Orthopedic Specialists

Do You Have "Sitting Disease?" Here are the signs!

January 27, 2021

Do you have “sitting disease”? Do you realize how many hours in a day you are spending in a sedentary position, i.e. at the office, driving, eating, watching TV, on the computer, etc., etc.  There have been scientific research studies done on the lifestyle change to a more sedentary one and the implications of more physical inactivity.  Per this research, the average person it sitting (aka sedentary) 12 hours a day.  3.2 million Deaths a year are related to physical inactivity.  

The human body was designed to move and for thousands of years, that is exactly what humans did.  In the mid-20th century, however, rapid technological advances (cars, TVs, computers, etc.) began chipping away at physical activity, and as technology was able to do more, people became increasingly sedentary. 

Here are some of the benefits of standing more often, to break the sedentary pattern of your day:
1.    Bones, like muscles, require regular movement to maintain strength – low level activity helps improve your bone health. 
2.    Standing delivers more oxygen and nutrients to the brain through improved blood flow.
3.    When you are moving, fat-burning enzymes stay activated, burning far more calories than when you are sitting.  It can add up over time. 
4.    Studies have linked prolonged sitting to a great risk for colon, breast, and endometrial cancers. Research suggests that regular movement boosts natural antioxidants that kill cell-damaging – and potentially cancer-causing – free radicals. 
5.    Reducing sedentary time is linked to a lower risk of cardiovascular disease and death due to heart attack.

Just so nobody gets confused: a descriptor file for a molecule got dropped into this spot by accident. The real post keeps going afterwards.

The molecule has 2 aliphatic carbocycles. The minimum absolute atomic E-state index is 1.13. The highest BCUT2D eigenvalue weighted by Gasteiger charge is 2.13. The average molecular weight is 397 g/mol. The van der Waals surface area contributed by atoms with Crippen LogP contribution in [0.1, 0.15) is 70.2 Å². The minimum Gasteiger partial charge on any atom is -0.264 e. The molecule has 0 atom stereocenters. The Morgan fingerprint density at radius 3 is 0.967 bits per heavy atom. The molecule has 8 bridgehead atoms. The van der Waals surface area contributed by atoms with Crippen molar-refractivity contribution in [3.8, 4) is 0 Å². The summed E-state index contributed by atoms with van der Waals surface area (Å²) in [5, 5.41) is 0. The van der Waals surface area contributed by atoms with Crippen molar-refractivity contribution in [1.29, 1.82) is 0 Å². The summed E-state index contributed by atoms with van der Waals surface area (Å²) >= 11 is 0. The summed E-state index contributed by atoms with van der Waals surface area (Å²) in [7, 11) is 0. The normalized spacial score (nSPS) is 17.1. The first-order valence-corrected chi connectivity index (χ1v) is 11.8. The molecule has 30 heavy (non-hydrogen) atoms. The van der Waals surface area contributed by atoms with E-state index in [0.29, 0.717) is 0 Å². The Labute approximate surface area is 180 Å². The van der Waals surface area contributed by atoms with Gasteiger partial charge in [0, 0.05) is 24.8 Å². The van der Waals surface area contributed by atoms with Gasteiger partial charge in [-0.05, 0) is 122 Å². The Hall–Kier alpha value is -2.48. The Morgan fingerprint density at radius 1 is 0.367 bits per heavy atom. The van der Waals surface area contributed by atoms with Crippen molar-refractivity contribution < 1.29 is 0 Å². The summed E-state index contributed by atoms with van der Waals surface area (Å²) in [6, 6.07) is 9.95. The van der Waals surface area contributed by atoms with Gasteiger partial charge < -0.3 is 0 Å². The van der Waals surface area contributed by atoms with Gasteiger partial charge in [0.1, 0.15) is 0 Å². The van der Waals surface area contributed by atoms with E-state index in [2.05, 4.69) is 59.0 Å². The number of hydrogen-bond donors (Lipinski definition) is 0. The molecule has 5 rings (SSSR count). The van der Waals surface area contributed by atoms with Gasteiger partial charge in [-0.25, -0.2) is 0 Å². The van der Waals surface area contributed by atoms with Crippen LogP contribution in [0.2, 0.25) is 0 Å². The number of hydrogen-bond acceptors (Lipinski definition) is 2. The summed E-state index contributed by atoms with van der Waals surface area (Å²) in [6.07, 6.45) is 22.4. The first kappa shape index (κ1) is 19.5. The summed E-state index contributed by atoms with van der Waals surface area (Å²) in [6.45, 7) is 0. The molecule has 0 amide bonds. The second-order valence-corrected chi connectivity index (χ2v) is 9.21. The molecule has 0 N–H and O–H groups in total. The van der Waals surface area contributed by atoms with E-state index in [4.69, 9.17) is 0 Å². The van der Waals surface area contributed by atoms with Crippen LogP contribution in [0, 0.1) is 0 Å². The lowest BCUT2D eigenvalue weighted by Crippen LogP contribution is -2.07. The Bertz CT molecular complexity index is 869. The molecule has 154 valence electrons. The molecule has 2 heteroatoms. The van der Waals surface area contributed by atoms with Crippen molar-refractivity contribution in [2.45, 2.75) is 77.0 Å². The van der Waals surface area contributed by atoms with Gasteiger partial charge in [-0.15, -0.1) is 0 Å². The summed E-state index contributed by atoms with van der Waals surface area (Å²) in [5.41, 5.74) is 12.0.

6.    Blood circulation is crucial to good health, but sitting can impede blood flow, affecting every system of the body. 
7.    As the rate of those affected with Type 2 diabetes continues to increase, breaking up sedentary time can aid in managing insulin levels and reducing that risk, as there is a significant correlation between excessive sitting and diabetes.  
8.    Research has found strong links between sedentary behavior and a variety of serious health problems, which increase the risk of early mortality. 
9.    Standing is a simple but underrated remedy to increase alertness and receive a natural jolt of energy.
10.    Standing on the job promotes a greater mental awareness, which leads to far greater productivity and improved concentration.  Low-level movement can also reduce pain and discomfort, allowing people to focus better. 
11.    Subtle movement – even standing – breaks up prolonged sitting and promotes high HDL (“good” cholesterol) and lower LDL (“bad” cholesterol) which in turn can improve blood pressure and lower the risk of heart attack. 
12.    Alternating between sitting and standing increases the enzymes needed to metabolize food. 
13.    Moving muscles pumps fresh blood and oxygen to the brain, which releases mood enhancing chemicals.
14.    Standing enlists large muscle groups along with the vestibular system which controls balance.  Unused, weak muscles leave your joints unstable and prone to injury and chronic pain. 
15.    People who are more active have a lower risk of osteoporosis than those who are more sedentary.
16.    Our bodies were made to stand, so maintaining the seated position is physically stressful.  This, in turn, can cause body pain, herniated discs, damaged nerves, degenerated joints, and dementia. 
17.    Standing with proper posture puts the spine into a more naturally aligned position.

Make it a habit, set a time each hour, to stand up and walk around – even for a minute or two, will help to break that sedentary behavior and help you avoid the issues from “sitting disease”!  

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